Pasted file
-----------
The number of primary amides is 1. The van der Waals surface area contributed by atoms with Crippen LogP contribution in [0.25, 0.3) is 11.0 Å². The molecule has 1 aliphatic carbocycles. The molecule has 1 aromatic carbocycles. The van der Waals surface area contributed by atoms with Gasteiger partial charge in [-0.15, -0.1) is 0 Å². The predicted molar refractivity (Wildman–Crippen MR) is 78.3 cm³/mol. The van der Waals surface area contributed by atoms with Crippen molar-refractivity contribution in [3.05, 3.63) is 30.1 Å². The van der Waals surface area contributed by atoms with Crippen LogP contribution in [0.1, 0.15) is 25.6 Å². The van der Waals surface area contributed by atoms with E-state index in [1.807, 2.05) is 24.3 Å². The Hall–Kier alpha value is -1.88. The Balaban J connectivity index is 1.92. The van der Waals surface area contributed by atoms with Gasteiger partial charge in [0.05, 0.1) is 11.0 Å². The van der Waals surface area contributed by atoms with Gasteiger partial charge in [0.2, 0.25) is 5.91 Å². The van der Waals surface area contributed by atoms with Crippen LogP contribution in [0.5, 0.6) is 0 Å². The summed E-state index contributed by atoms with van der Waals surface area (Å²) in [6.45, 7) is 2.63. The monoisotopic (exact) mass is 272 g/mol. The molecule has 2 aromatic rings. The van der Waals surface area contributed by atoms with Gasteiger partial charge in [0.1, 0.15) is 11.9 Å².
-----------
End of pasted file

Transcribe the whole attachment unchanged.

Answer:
The number of primary amides is 1. The van der Waals surface area contributed by atoms with Crippen LogP contribution in [0.25, 0.3) is 11.0 Å². The molecule has 1 aliphatic carbocycles. The molecule has 1 aromatic carbocycles. The van der Waals surface area contributed by atoms with Gasteiger partial charge in [-0.15, -0.1) is 0 Å². The predicted molar refractivity (Wildman–Crippen MR) is 78.3 cm³/mol. The van der Waals surface area contributed by atoms with Crippen molar-refractivity contribution in [3.05, 3.63) is 30.1 Å². The van der Waals surface area contributed by atoms with Crippen LogP contribution in [0.1, 0.15) is 25.6 Å². The van der Waals surface area contributed by atoms with E-state index in [1.807, 2.05) is 24.3 Å². The Hall–Kier alpha value is -1.88. The Balaban J connectivity index is 1.92. The van der Waals surface area contributed by atoms with Gasteiger partial charge in [0.05, 0.1) is 11.0 Å². The van der Waals surface area contributed by atoms with Gasteiger partial charge in [0.2, 0.25) is 5.91 Å². The van der Waals surface area contributed by atoms with Crippen LogP contribution in [0.5, 0.6) is 0 Å². The summed E-state index contributed by atoms with van der Waals surface area (Å²) in [6.45, 7) is 2.63. The monoisotopic (exact) mass is 272 g/mol. The molecule has 2 aromatic rings. The van der Waals surface area contributed by atoms with Gasteiger partial charge in [0.1, 0.15) is 11.9 Å².